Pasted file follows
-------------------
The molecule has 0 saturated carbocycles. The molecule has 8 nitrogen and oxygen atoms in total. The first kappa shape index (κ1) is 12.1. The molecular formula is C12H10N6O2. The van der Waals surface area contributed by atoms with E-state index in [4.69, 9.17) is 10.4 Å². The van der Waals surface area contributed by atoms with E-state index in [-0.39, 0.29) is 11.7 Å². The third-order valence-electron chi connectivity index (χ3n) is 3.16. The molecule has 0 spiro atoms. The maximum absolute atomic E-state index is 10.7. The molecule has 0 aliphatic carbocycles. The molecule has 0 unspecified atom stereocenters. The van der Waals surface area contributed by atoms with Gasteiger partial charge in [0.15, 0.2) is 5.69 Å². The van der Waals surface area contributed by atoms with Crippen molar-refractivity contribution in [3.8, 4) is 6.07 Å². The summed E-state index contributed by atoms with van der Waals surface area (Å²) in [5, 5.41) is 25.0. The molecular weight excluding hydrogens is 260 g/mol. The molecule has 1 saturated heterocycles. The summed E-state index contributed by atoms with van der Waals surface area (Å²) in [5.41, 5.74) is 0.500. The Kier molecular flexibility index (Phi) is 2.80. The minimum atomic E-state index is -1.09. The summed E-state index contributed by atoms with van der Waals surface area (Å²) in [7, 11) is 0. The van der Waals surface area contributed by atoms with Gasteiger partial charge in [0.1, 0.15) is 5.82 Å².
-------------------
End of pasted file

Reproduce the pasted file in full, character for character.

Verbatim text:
The molecule has 0 saturated carbocycles. The molecule has 8 nitrogen and oxygen atoms in total. The first kappa shape index (κ1) is 12.1. The molecular formula is C12H10N6O2. The van der Waals surface area contributed by atoms with E-state index in [4.69, 9.17) is 10.4 Å². The van der Waals surface area contributed by atoms with E-state index in [-0.39, 0.29) is 11.7 Å². The third-order valence-electron chi connectivity index (χ3n) is 3.16. The molecule has 0 spiro atoms. The maximum absolute atomic E-state index is 10.7. The molecule has 0 aliphatic carbocycles. The molecule has 0 unspecified atom stereocenters. The van der Waals surface area contributed by atoms with Gasteiger partial charge in [0.15, 0.2) is 5.69 Å². The van der Waals surface area contributed by atoms with Crippen molar-refractivity contribution in [3.8, 4) is 6.07 Å². The summed E-state index contributed by atoms with van der Waals surface area (Å²) in [5, 5.41) is 25.0. The molecular weight excluding hydrogens is 260 g/mol. The molecule has 1 saturated heterocycles. The summed E-state index contributed by atoms with van der Waals surface area (Å²) in [5.41, 5.74) is 0.500. The Kier molecular flexibility index (Phi) is 2.80. The minimum atomic E-state index is -1.09. The summed E-state index contributed by atoms with van der Waals surface area (Å²) in [7, 11) is 0. The van der Waals surface area contributed by atoms with Gasteiger partial charge in [0.1, 0.15) is 5.82 Å².